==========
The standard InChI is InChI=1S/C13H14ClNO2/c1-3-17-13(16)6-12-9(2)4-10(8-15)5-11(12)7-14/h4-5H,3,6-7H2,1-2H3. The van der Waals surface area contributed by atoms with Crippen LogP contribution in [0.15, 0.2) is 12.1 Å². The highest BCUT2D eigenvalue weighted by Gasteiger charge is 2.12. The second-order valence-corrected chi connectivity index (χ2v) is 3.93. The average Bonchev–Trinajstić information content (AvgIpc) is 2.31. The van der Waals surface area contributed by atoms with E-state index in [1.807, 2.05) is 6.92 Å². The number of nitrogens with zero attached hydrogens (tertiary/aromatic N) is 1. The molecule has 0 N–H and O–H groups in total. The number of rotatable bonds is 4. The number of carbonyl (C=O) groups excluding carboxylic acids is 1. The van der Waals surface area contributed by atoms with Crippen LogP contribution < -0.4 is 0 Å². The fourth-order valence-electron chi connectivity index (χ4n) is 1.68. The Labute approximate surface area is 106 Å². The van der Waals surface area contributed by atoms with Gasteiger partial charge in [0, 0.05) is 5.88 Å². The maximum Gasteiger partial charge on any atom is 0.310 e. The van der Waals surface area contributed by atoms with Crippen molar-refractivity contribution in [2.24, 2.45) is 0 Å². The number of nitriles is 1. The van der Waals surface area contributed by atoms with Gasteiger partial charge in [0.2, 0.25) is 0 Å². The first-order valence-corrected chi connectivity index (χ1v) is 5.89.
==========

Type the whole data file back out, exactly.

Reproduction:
The standard InChI is InChI=1S/C13H14ClNO2/c1-3-17-13(16)6-12-9(2)4-10(8-15)5-11(12)7-14/h4-5H,3,6-7H2,1-2H3. The van der Waals surface area contributed by atoms with Crippen LogP contribution in [0.15, 0.2) is 12.1 Å². The highest BCUT2D eigenvalue weighted by Gasteiger charge is 2.12. The second-order valence-corrected chi connectivity index (χ2v) is 3.93. The average Bonchev–Trinajstić information content (AvgIpc) is 2.31. The van der Waals surface area contributed by atoms with E-state index in [1.807, 2.05) is 6.92 Å². The number of nitrogens with zero attached hydrogens (tertiary/aromatic N) is 1. The molecule has 0 N–H and O–H groups in total. The number of rotatable bonds is 4. The number of carbonyl (C=O) groups excluding carboxylic acids is 1. The van der Waals surface area contributed by atoms with Crippen LogP contribution < -0.4 is 0 Å². The fourth-order valence-electron chi connectivity index (χ4n) is 1.68. The Labute approximate surface area is 106 Å². The van der Waals surface area contributed by atoms with Gasteiger partial charge in [0, 0.05) is 5.88 Å². The maximum Gasteiger partial charge on any atom is 0.310 e. The van der Waals surface area contributed by atoms with Crippen molar-refractivity contribution in [2.24, 2.45) is 0 Å². The number of nitriles is 1. The van der Waals surface area contributed by atoms with Gasteiger partial charge in [0.2, 0.25) is 0 Å². The first-order valence-corrected chi connectivity index (χ1v) is 5.89.